To celebrate her birthday, my sister and I drove down to Galveston on Friday to spend the day. Because the beaches have become so crowded and commercial, we spent the day walking through the shops on Strand.
Galveston Island is a sand-barrier island in the Gulf of Mexico. It’s about 100 miles southeast of Wharton. The island is twenty-seven miles long and less than three miles wide at its widest point. (Honestly, I used to wonder if, during festival weekends, it would sink like Atlantis.)
We had a family beach home there from 1960-2004. I lived there for 6 years and as Glen says, “I still hear your sea winds blowin’; your sea waves crashin’”.
Galveston is a unique place with its Painted Ladies
Bricked streets with trolley tracks
Beautiful old buildings
When I grow up, I want to live in this building!
The gulf and everything it includes – salty, sea air, breezes, sounds of sea birds, and so forth and so on.
I still miss it every day. Sigh.
Back to Friday. We took back roads, county and farm de market roads rather than the various highways. That way we missed the hot mess that’s Hwy 59 and the insanity of Houston traffic. Anyway, it’s a much nicer drive.
We arrived, parked and started walking along the wide covered sidewalks. Our plan was to walk a ways, stop for lunch, and then complete both sides of Strand.
One of my (and Ellen’s too) favorite shops is Hendley Market. They have such wonderful, interesting, unique, unusual, different, odd, weird stuff. I love it there!
Little stuff you just might need.
A framed drawing
Then, along the back wall, they always have a variety of Nativity scenes, all from different countries. Mostly, they’re all pretty normal, however these two caught my attention –
From Africa - $90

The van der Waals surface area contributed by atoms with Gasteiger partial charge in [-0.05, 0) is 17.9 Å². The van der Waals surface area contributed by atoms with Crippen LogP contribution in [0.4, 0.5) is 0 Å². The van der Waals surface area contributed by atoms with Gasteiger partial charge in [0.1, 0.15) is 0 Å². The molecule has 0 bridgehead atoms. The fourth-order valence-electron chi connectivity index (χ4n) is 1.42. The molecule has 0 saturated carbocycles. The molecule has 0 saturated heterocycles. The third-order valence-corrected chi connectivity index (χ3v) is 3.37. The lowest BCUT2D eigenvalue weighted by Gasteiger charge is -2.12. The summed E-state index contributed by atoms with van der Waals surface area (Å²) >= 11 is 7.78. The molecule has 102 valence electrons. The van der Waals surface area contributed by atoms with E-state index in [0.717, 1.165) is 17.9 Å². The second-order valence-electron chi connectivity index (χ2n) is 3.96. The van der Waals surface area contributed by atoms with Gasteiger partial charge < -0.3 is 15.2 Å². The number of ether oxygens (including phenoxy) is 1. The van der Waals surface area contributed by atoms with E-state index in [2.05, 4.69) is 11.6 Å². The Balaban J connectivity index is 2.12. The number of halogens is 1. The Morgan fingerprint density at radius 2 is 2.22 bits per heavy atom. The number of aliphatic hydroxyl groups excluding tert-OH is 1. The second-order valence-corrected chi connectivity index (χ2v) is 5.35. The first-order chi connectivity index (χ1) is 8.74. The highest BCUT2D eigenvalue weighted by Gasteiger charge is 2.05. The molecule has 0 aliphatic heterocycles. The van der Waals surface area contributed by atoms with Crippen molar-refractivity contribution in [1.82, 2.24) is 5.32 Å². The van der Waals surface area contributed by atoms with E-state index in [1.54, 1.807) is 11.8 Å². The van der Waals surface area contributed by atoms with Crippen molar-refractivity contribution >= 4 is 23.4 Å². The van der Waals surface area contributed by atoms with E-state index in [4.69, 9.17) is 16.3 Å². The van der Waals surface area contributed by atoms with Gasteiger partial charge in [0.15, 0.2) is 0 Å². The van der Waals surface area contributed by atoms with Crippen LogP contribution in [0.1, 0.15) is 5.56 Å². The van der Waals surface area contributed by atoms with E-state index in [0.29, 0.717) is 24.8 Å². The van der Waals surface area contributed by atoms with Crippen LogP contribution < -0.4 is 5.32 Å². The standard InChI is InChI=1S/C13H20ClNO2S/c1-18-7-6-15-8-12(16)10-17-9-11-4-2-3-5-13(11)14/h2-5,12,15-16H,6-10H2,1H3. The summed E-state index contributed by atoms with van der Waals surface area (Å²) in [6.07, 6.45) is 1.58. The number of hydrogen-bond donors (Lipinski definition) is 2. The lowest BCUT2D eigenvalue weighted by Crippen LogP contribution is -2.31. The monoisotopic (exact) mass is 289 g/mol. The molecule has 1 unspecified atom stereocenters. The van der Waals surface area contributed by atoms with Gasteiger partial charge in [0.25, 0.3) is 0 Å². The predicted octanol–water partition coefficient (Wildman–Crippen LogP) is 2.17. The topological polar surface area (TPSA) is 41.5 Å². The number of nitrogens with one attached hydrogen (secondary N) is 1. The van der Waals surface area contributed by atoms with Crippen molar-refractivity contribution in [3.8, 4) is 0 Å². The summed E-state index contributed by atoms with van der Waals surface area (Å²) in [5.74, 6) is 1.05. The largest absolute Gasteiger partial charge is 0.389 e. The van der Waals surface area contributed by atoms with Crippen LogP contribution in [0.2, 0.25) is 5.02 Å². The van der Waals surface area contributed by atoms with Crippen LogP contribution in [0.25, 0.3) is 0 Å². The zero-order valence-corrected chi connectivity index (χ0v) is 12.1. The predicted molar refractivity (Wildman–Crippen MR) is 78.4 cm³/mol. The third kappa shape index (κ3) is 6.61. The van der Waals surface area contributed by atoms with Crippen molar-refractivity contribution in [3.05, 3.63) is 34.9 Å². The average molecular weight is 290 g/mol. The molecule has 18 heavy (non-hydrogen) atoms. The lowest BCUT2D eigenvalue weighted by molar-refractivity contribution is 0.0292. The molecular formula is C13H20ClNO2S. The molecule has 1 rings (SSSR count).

After leaving Hendley Market, we decided on lunch and went to Fisherman’s Wharf. Now, normally that’s a good place to eat but like all restaurants they have their good and bad. The menu had changed since I was there last – not much choice for lunch; everything was full entrees. Disappointing that most of the fish choices were tilapia (not a sea fish, not local, not flavorful). I settled on a crab cake that turned out to have no crab in it, just a tablespoon of crab on top. Again, disappointing.
We sat out on the deck overlooking Galveston Bay
The tall ship, Elissa, was right next to us.
And, we looked out to a sort of oil rig graveyard
After lunch, we walked around some more. Came across this plus a whole slew of others dressed in somewhat similar fashion with different feather headdresses.
And, this – bet you don’t know what it is!
Wrong! It’s a chandelier!
We went to the Galveston Art League. I really like this -
Artist: Martha Terrill of Galveston
She says - it comes from her interest in collecting the unusual
The Spice and Tea Shop. A little different with all sorts of flavored salt, sugar, and pepper, a variety of herbs, and, of course, teas.
Now, there is something else that makes Galveston unique. Everyone is buried in a mausoleum of sorts, above ground (though many of sunk to a point where just a bit still shows). The big Broadway Street cemetery is actually a collection of seven cemeteries built over the last 176 years. Many of these graves have been raised two or three times over the years, and when the stones were lost during the raisings, the plots were just resold and another burial took place on top.
The cemeteries were covered with a sea of yellow coreopsis.
And then, we drove home. A delightful day.
7 May 2019